As it looks more and more certain that one previously filed California community will not go through the entire Chapter 9 bankruptcy process, another seems to be spiraling toward it as quickly as any of its predecessors. And a 2011 state law designed to slow municipal bankruptcies may not be effective in this case, a strategy looking more like a trend in a state where so many debt-hobbled communities exist.
Atwater (CA) lawmakers/policymakers are expected to meet this week to consider taking steps to declare a fiscal emergency, a move that would circumvent the California mandate that forces municipalities to the table with creditors for a period of no less than 90 days before a Chapter 9 legally can be filed. It’s similar to the play made by San Bernardino, one of three California communities to file for municipal bankruptcy in the last year. It appears the culprit in this case, like in many cities teetering on insolvency, is worker and retiree compensation and/or entitlements (pensions, health care, etc.).
On the flip side, the unwinding of Mammoth Lakes’ attempt to go through Chapter 9 appears to be continuing without a hitch. The possibility of the municipality avoiding going through the entire, painful process took off in recent weeks after it reached a tentative agreement on a settlement of the $43 million court judgment that was won in court by a land developer, a court ruling that almost single-handedly forced the community into insolvency. Said agreement occurred after Mammoth Lakes, essentially a resort/tourism town, officially filed for Chapter 9 protection.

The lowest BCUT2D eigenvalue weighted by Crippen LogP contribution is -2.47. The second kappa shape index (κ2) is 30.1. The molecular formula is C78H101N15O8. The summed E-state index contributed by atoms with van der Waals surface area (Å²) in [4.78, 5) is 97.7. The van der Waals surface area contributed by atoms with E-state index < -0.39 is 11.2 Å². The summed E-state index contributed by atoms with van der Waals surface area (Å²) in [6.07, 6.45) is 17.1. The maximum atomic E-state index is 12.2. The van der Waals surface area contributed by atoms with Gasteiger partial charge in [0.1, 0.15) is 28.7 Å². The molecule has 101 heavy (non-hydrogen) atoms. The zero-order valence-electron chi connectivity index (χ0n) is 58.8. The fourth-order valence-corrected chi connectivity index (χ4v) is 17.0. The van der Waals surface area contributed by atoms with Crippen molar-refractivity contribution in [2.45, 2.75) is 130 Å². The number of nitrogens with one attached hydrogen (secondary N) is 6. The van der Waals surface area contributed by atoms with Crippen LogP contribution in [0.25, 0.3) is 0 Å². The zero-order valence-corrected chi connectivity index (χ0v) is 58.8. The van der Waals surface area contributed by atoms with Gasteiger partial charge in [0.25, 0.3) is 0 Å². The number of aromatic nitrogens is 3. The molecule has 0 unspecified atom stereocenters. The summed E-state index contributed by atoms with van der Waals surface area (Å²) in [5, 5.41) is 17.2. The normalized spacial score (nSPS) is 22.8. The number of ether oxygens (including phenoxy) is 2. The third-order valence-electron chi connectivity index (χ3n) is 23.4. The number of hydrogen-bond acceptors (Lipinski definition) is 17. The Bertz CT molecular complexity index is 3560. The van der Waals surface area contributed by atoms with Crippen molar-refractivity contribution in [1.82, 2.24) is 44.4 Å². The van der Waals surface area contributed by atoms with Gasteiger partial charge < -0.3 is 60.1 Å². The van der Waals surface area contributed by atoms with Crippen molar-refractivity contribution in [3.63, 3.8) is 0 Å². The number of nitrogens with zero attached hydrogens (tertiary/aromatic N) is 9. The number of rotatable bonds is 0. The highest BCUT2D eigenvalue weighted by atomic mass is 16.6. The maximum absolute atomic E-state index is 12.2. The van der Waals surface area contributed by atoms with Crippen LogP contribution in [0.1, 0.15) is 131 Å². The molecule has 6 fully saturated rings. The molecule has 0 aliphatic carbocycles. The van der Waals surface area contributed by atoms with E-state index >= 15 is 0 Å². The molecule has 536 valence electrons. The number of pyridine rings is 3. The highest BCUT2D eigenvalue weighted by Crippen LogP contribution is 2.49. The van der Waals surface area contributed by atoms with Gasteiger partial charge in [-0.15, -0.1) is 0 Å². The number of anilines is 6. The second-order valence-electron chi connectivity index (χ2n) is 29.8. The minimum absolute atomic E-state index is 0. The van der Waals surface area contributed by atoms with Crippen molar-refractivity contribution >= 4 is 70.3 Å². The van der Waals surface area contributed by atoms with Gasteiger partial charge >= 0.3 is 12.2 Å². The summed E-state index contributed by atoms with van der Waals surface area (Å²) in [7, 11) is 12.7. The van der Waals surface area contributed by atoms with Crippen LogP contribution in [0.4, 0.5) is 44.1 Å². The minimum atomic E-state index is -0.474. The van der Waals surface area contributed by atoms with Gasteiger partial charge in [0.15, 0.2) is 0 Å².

It’s the second time in as many years that parties negotiated a settlement after a filing was made. Concessions with creditors in an out-of-court settlement between Central Falls, RI and its retired workers following that municipality's 2011 filing, one of the first and most publicized of the 2011/2012 wave of cases. The filing essentially forced the negotiations.
-Brian Shappell, CBA, NACM staff writer